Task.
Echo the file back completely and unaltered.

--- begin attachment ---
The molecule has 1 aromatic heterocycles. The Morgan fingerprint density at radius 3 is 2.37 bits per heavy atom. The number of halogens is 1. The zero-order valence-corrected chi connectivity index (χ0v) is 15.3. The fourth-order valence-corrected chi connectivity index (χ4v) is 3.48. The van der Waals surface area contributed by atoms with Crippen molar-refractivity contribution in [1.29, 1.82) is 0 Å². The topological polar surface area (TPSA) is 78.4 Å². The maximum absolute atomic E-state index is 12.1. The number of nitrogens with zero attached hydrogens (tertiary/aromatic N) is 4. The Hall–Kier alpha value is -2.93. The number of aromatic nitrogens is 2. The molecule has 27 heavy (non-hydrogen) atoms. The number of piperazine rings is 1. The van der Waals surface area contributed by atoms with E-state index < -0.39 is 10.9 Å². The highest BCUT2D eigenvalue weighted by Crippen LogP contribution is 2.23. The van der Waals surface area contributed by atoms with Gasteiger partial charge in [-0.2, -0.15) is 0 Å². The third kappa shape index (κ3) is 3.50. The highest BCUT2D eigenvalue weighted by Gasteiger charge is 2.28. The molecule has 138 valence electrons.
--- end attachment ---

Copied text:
The molecule has 1 aromatic heterocycles. The Morgan fingerprint density at radius 3 is 2.37 bits per heavy atom. The number of halogens is 1. The zero-order valence-corrected chi connectivity index (χ0v) is 15.3. The fourth-order valence-corrected chi connectivity index (χ4v) is 3.48. The van der Waals surface area contributed by atoms with Crippen molar-refractivity contribution in [1.29, 1.82) is 0 Å². The topological polar surface area (TPSA) is 78.4 Å². The maximum absolute atomic E-state index is 12.1. The number of nitrogens with zero attached hydrogens (tertiary/aromatic N) is 4. The Hall–Kier alpha value is -2.93. The number of aromatic nitrogens is 2. The molecule has 27 heavy (non-hydrogen) atoms. The number of piperazine rings is 1. The van der Waals surface area contributed by atoms with E-state index < -0.39 is 10.9 Å². The highest BCUT2D eigenvalue weighted by Crippen LogP contribution is 2.23. The van der Waals surface area contributed by atoms with Gasteiger partial charge in [-0.2, -0.15) is 0 Å². The third kappa shape index (κ3) is 3.50. The highest BCUT2D eigenvalue weighted by Gasteiger charge is 2.28. The molecule has 138 valence electrons.